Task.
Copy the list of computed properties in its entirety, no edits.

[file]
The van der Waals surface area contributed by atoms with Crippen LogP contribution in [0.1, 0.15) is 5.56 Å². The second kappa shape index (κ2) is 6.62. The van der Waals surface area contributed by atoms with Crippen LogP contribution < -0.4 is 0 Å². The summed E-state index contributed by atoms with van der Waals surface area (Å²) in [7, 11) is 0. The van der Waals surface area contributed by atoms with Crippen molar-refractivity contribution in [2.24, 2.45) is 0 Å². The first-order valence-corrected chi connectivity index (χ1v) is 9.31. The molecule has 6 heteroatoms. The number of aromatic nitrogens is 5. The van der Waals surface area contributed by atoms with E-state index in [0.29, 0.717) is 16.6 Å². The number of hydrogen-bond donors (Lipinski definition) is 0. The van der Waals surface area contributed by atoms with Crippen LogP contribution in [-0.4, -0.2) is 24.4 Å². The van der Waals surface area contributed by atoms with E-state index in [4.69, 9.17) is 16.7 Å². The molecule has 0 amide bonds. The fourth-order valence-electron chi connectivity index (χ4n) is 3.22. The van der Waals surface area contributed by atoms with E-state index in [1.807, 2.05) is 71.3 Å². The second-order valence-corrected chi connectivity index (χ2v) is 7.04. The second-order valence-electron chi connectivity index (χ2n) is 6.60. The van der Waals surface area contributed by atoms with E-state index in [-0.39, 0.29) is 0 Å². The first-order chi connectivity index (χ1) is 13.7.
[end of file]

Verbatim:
The van der Waals surface area contributed by atoms with Crippen LogP contribution in [0.1, 0.15) is 5.56 Å². The second kappa shape index (κ2) is 6.62. The van der Waals surface area contributed by atoms with Crippen LogP contribution < -0.4 is 0 Å². The summed E-state index contributed by atoms with van der Waals surface area (Å²) in [7, 11) is 0. The van der Waals surface area contributed by atoms with Crippen molar-refractivity contribution in [2.24, 2.45) is 0 Å². The first-order valence-corrected chi connectivity index (χ1v) is 9.31. The molecule has 6 heteroatoms. The number of aromatic nitrogens is 5. The van der Waals surface area contributed by atoms with E-state index in [0.29, 0.717) is 16.6 Å². The number of hydrogen-bond donors (Lipinski definition) is 0. The van der Waals surface area contributed by atoms with Crippen LogP contribution in [-0.4, -0.2) is 24.4 Å². The van der Waals surface area contributed by atoms with E-state index in [4.69, 9.17) is 16.7 Å². The molecule has 0 amide bonds. The fourth-order valence-electron chi connectivity index (χ4n) is 3.22. The van der Waals surface area contributed by atoms with E-state index in [1.807, 2.05) is 71.3 Å². The second-order valence-corrected chi connectivity index (χ2v) is 7.04. The second-order valence-electron chi connectivity index (χ2n) is 6.60. The van der Waals surface area contributed by atoms with E-state index in [-0.39, 0.29) is 0 Å². The first-order chi connectivity index (χ1) is 13.7.